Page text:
Do remember that all the force needs to be placed on the fingers only. Now lower slowly the arm (use the other arm, if required) and repeat the exercise.
You should perform this exercise 10-20 times a day.
5. Inward Rotation
For this exercise, stand closely to any door which is closed. Now take one corner of the resistance band and place it on the doorknob.
Find a closed-door and stand next to it. Take one corner of the resistance band and hang it over the doorknob. Take the other end of the resistance band using the affected shoulder and position your elbow at a 90-degree angle. Pull this band for about 2-3 inches towards yourself and hold for only 5 seconds. Repeat this procedure 10-15 times a day.
Stand next to a closed door, and hook one end of a rubber exercise band around the doorknob. Hold the other end with the hand of the affected arm, and place your elbow at a 90-degree angle. Pull the band toward your body two or three inches and hold for five seconds. Repeat 10 to 15 times, once a day.
6. Outward Rotation
For this exercise, take any resistance band and then hold it between the hands. Position the elbows at a 90-degree angle, facing hands. Now spin the lower portion of the affected shoulder outward by only 2 to 3 inches and hold in this position for about 5 seconds.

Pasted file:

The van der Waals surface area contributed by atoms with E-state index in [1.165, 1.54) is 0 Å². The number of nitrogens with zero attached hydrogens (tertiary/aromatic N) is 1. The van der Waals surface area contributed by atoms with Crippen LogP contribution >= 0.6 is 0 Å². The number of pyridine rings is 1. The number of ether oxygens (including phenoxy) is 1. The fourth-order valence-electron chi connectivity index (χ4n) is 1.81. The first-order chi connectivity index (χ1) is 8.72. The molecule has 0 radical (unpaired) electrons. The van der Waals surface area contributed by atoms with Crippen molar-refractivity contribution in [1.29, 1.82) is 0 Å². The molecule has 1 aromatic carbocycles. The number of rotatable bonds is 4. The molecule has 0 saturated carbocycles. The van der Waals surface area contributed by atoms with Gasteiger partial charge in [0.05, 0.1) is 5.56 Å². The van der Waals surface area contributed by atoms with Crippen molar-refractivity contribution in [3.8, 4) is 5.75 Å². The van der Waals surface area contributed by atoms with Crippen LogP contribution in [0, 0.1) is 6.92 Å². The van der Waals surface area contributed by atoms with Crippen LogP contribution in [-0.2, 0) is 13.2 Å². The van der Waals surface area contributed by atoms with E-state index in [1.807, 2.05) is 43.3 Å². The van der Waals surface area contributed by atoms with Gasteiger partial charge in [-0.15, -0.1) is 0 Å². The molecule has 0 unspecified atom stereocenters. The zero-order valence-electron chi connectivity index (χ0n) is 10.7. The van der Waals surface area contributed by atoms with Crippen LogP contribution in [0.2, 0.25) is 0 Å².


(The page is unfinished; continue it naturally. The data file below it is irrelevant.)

Do this procedure at least 10 to 15 times per day, but only once.
7. Rotator Cuff Strengthening Using a Resistance Band
Your movements are highly limited when the shoulder is frozen. But this is a window of opportunity to improve your shoulder strength and improve the wellbeing of rotator cuff muscles.
By improving the strength of the rotator cuff, you can normalize the mobility of the shoulder and return to normal activity. With a resistance band, it is quite easy to work the rotator cuff muscles. It helps the shoulder in external, internal, abduction, extension and flexion rotation.
Each exercise should be performed with 10 to 15 repetition, once a day. Resistance bands are available from any local therapist or medical equipment stores.
8. Isometric Shoulder Exercise
Another way to improve the shoulder muscle is isometric shoulder exercise, which boosts the strength of the rotator cuff muscles. This exercise goes hand in hand with ROM and stretching exercise, which allows you to facilitate a fluid movement of the arm. These exercises can be performed at home and require no particular equipment. Rest assured, they have a visible effect on the neuromuscular recruitment of the rotator cuff muscles.
In order to perform this exercise, just press yourself into a wall in any direction you like. Release yourself after holding the pressure for 5 seconds at the most. This exercise should be performed twice or thrice a day with 10 to 15 repetitions.
In essence, frozen shoulder is quite a painful condition, which hinders your ability to move the arm with ease. For those who have a frozen shoulder, it is vital to use these motion techniques and exercises to get your shoulder back in moving condition.
Reminder: Be sure to check with your physical therapist about the viability of these exercises first. When approved, they will bring your shoulder back in moving condition.